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Business and governments must find ways to protect human rights and avoid courtroom drama with activists
Business and human rights – Learning from Shell’s reputation travails
This month, Shell, often unfairly portrayed as a multinational icon of greed, stands trial for complicity in the death of Ken Saro-Wiwa, the activist executed by Nigeria’s military junta in November 1995. Before his death Saro-Wiwa had been an outspoken critic of the oil company’s presence in the country.
The fact that Shell is standing civil trial for the incident is momentous. Should it be found guilty, the case would go down as a watershed moment in international corporate civil liability (see cover story). Even if Shell is acquitted, which many predict, the case points to a growing trend of international human rights claims against companies actually coming to court.
Chiquita, for example, has already paid a $25m criminal fine to US authorities for paying protection money to Colombian paramilitaries. The banana company self-reported the payments and ceased operations in Colombia in 2004, but the banana company still faces a number of civil claims brought by US and Colombian lawyers under the Alien Tort Claims Act on behalf of the families of people who were killed.
And in the UK, Dutch commodities trader Trafigura is currently on trial for allegedly poisoning several thousand people by helping to dump toxic waste in Ivory Coast in 2006.
Learn from these cases
Shell, Chiquita and Trafigura are contesting the civil claims against them. But there is much other companies can learn from them. They are another reminder that business must do more to minimise human rights risks in operations and supply chains. Failure to do so could result in more uncomfortable public spats with victims, activists and now increasingly, their no-win, no-fee lawyers.
Screening suppliers against human rights criteria, and threatening to drop those that pose too much of a risk, is far from standard practice in business. Corporate human rights policies are spreading fast. But proactive, detailed and continuous human rights due diligence is not. This should change.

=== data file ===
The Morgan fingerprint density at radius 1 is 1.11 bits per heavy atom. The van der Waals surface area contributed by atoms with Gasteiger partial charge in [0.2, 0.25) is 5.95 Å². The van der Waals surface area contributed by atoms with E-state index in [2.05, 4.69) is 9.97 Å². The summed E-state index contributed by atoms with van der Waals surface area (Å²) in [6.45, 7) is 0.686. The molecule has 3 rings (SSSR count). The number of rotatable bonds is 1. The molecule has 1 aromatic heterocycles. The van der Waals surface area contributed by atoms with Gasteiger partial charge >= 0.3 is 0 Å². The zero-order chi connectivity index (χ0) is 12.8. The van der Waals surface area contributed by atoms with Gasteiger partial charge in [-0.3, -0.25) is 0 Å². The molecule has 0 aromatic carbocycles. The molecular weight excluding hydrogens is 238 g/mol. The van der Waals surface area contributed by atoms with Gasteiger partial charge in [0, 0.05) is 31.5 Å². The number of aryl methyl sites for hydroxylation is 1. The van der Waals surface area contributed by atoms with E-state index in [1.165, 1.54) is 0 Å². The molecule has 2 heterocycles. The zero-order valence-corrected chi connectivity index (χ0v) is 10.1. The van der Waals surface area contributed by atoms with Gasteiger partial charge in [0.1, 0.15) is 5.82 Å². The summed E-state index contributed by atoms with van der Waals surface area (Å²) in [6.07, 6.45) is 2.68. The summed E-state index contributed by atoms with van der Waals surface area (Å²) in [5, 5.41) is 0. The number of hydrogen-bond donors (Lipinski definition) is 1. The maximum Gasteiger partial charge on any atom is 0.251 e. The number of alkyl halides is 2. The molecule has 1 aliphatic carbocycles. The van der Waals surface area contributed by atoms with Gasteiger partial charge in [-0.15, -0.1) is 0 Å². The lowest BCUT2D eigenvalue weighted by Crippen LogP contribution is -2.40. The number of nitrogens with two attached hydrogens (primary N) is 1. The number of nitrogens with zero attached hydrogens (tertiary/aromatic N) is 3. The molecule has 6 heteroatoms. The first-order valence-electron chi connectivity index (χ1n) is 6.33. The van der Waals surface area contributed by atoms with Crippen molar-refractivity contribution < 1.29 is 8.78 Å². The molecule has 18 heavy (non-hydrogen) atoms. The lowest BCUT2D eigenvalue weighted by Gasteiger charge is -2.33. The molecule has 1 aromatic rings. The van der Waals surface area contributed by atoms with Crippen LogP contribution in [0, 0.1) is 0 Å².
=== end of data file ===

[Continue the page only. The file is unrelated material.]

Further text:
According to the United Nations Human Rights Council, corporate lawyers often tell clients to avoid undertaking human rights diligence of contractors. This advice seems to be based on the dubious legal principle that in corporate liability cases, what you don’t know, can’t hurt you. Instead, companies should find out exactly what risks might be lurking in their supply chains. If they do not, they face a nasty surprise if activists and lawyers make a song and dance about them.
But a case-by-case battle between alleged victims and perpetrators will never ensure the systemic reform needed in business to address human rights risks. In the end well-judged government intervention, in partnership with business and other stakeholders, is the answer.
Take the recent proposals from the UK government for regulating the private security industry (see EthicsWatch). The thinking behind these proposals is sound. It says: rather than regulating, national governments should work with industry to create institutions to monitor whether companies are meeting agreed standards to respect human rights. Similar thinking lies behind the UK’s Core Coalition’s proposal for a commission on business and human rights.
Governments, too, should reinforce the national contact points that hear complaints against companies under the OECD guidelines for multinational enterprises. And business has a strong interest in helping John Ruggie in his work to clarify its responsibility to respect human rights.
Business must work with government to create a framework in which human rights are protected. Companies keen to avoid an unwanted day in court should help to make this happen.
Stakeholder engagement – Be selective
The way companies approach stakeholder engagement says a lot about how far they have travelled on their so-called “CSR journey”.
Often, companies and their consultants will opt for an inclusive roundtable approach. Various “opinion formers” get together and chip in on why company X could be a leader in sustainability issue Y, if only it cared less about making money. Companies then choose to take on board whichever bits they like, and ignore the rest.
Thankfully, this limited approach to engaging stakeholders is increasingly a thing of the past. As companies have refined their understanding of social and environmental issues, and developed more sophisticated approaches to managing them, stakeholder engagement has got a lot more effective.
Today, the progressive executives in corporate responsibility are selective when dealing with stakeholders. They engage more often, sometimes with fewer people, on a focused set of issues.
One of the best ways companies have found to do this is through stakeholder advisory panels. These panels are formal, independent groups that provide expert advice and oversight on a company’s sustainability efforts. The constructive criticism of genuinely independent advisory panels can be an excellent way to inform corporate responsibility strategy. But be warned, making advisors too friendly can easily backfire.